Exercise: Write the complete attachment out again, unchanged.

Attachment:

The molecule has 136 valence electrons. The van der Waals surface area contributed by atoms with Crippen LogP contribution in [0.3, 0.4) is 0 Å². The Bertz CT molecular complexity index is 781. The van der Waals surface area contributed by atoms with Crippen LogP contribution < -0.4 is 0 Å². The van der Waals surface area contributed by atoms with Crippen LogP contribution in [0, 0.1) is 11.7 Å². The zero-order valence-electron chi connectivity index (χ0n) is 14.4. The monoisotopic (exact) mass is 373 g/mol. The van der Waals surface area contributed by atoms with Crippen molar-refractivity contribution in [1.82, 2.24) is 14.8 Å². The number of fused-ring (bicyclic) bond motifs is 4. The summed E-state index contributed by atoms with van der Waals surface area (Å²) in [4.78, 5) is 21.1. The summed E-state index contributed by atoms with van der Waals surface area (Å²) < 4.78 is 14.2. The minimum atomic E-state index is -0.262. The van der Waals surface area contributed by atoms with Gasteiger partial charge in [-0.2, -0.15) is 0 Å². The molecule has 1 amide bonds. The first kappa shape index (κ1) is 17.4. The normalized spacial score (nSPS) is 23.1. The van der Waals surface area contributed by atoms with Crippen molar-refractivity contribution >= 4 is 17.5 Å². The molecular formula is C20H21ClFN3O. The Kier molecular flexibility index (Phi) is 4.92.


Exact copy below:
The molecule has 136 valence electrons. The van der Waals surface area contributed by atoms with Crippen LogP contribution in [0.3, 0.4) is 0 Å². The Bertz CT molecular complexity index is 781. The van der Waals surface area contributed by atoms with Crippen LogP contribution < -0.4 is 0 Å². The van der Waals surface area contributed by atoms with Crippen LogP contribution in [0, 0.1) is 11.7 Å². The zero-order valence-electron chi connectivity index (χ0n) is 14.4. The monoisotopic (exact) mass is 373 g/mol. The van der Waals surface area contributed by atoms with Crippen molar-refractivity contribution in [1.82, 2.24) is 14.8 Å². The number of fused-ring (bicyclic) bond motifs is 4. The summed E-state index contributed by atoms with van der Waals surface area (Å²) in [4.78, 5) is 21.1. The summed E-state index contributed by atoms with van der Waals surface area (Å²) < 4.78 is 14.2. The minimum atomic E-state index is -0.262. The van der Waals surface area contributed by atoms with Gasteiger partial charge in [-0.2, -0.15) is 0 Å². The molecule has 1 amide bonds. The first kappa shape index (κ1) is 17.4. The normalized spacial score (nSPS) is 23.1. The van der Waals surface area contributed by atoms with Crippen molar-refractivity contribution >= 4 is 17.5 Å². The molecular formula is C20H21ClFN3O. The Kier molecular flexibility index (Phi) is 4.92.